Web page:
New anti-crash technology could reduce crashes involving foreign drivers
OPINION: The problem of foreign drivers straying on to the wrong side of the road and killing or injuring other motorists is a vexed one.
Tourism is now our biggest income earner and our economy needs the dollars, but that can come at a high price.
We saw frustration with overseas drivers boil over last summer when frustrated locals snatched the keys off foreign drivers and created the sort of headlines that give tourism bosses sleepless nights.
Apart from trying to warn and educate foreign drivers, the car rental industry has struggled to come up with any solutions.
The answer may be sitting with an Israeli company that is looking to introduce their anti-crash shield equipment here soon.
Elad Serfaty, vice president of sales for Mobileye, told me on a recent visit to the Israeli companies offices in Jerusalem that installing their collision avoidance system in New Zealand rental cars will reduce the rate of accidents involving overseas tourists by 50 percent.
The system uses a software algorithm which processes the information from a single forward facing camera that sits just behind a vehicle's rear view mirror to collect data and identify hot spots for accidents.
Serfaty says Mobileye is in talks with a New Zealand-based rental car company and a bus company, and hopes to sign deals this year.
"We can save pedestrians and cyclists from being killed," he says.
Today there are nearly 13 million vehicles fitted with its equipment from 25 different car manufacturers, including BMW, Audi, GM, VW and Nissan.
In Israel, car owners with collision avoidance systems in their cars are filing 45 percent fewer claims and now receive a 15 percent discount on their insurance premiums.
"This could kill some insurance companies" says Serfaty.
Mobileye, along with Google and Apple, is also at the forefront of the race to produce driverless cars, and was recently visited by a New Zealand trade mission to Israel led by Spark chief executive Simon Moutter.
Worldwide, 1.5 million die in car accidents annually, while more than 8000 have died on New Zealand roads in the past two decades.
The Israeli company says the cost of car crashes could be as high as two percent of their GDP, and they believe there will be a major economic transformation as driverless cars are phased in over the next 20 to 30 years.
"Autonomous or driverless cars will change whole economies," says Serfaty.
"At the moment our utilisation of cars is about 8 percent. Imagine if you could take the car to work then send it home for someone else to use."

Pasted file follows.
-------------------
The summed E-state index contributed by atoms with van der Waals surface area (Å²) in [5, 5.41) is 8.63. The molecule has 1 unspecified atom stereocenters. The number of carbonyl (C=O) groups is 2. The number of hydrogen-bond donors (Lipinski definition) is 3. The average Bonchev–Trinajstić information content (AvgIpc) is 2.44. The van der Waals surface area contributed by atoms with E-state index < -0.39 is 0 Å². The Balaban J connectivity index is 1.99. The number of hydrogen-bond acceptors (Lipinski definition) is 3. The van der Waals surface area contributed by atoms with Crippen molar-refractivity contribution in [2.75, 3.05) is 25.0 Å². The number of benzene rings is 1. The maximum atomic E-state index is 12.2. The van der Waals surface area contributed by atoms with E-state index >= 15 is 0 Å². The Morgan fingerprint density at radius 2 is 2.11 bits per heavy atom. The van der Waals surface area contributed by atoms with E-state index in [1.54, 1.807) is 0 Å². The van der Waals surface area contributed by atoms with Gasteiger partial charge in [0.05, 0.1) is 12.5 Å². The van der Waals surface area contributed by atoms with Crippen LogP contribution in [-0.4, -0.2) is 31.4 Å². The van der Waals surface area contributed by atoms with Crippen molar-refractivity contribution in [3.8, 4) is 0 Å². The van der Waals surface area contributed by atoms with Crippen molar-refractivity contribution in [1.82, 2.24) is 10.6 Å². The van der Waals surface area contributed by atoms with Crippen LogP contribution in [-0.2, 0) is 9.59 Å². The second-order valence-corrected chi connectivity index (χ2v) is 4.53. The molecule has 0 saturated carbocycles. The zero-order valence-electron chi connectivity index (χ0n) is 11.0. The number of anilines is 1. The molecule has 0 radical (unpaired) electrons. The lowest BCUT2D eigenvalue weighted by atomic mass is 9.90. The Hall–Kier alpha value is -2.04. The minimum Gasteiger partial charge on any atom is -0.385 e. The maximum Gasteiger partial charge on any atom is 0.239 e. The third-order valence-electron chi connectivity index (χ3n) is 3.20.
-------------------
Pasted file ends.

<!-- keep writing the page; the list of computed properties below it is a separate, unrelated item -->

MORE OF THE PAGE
The original timeframe for autonomous cars was 2035 but the timetable got reset when Google entered the game.
"Google has stimulated the race but the big carmakers are determined to defend their market share. BMW has committed to 2021."
Serfaty says Google is aiming for an "all at once" solution but he thinks the traditional automakers will win the day with "evolution not revolution".
"We see it being a step by step process. First hands-off driving, then eyes off and finally mind off ".
The race to build autonomous cars hit a serious speed bump a few months ago.
In California, a Tesla equipped with a Mobileye system and a radar system crashed into semi-trailer, killing the driver. It was reported that the driver was watching a Harry Potter movie at the time.
After the crash, Tesla parted company with Mobileye.
Tesla founder Elon Musk chief executive said: "Mobileye's ability to evolve its technology is unfortunately negatively affected by having to support hundreds of models from legacy auto companies."
And Tesla is now being investigated by the US road safety watchdog after another one of its cars, believed to have been on auto pilot crashed in Montana in July.
"The systems still have limitations and drivers should be warned about that…..we are not yet at the point where you can watch a movie instead of the road."
One of the major issues confronting the transport planners in the future will be how driverless cars mix with cars driven by humans.
"The computer driven car will stick to the rules but it will have to learn how to react to human driven cars breaking the rules. Our long term goal is to imitate the human brain. "
"Accidents will still happen, they won't disappear but there will be a lot less of them."
One answer of course is to have areas where there are only autonomous cars and no vehicles driven by humans.
Serfaty predicts that Germany will be the first country to make a major move in this direction.
California and Israel have trial areas and Auckland mayoral candidate, and Mobileye's Elad Serfaty would like to see New Zealand become a test bed for the new technology.
"Autonomous vehicles are coming, there is no stopping this now, and it's happening much faster than most people think."
* Mark Jennings is a former head of news and current affairs at TV3. He travelled to Israel with assistance from the Australian/Israel Jewish Affairs Council.
- Sunday Star Times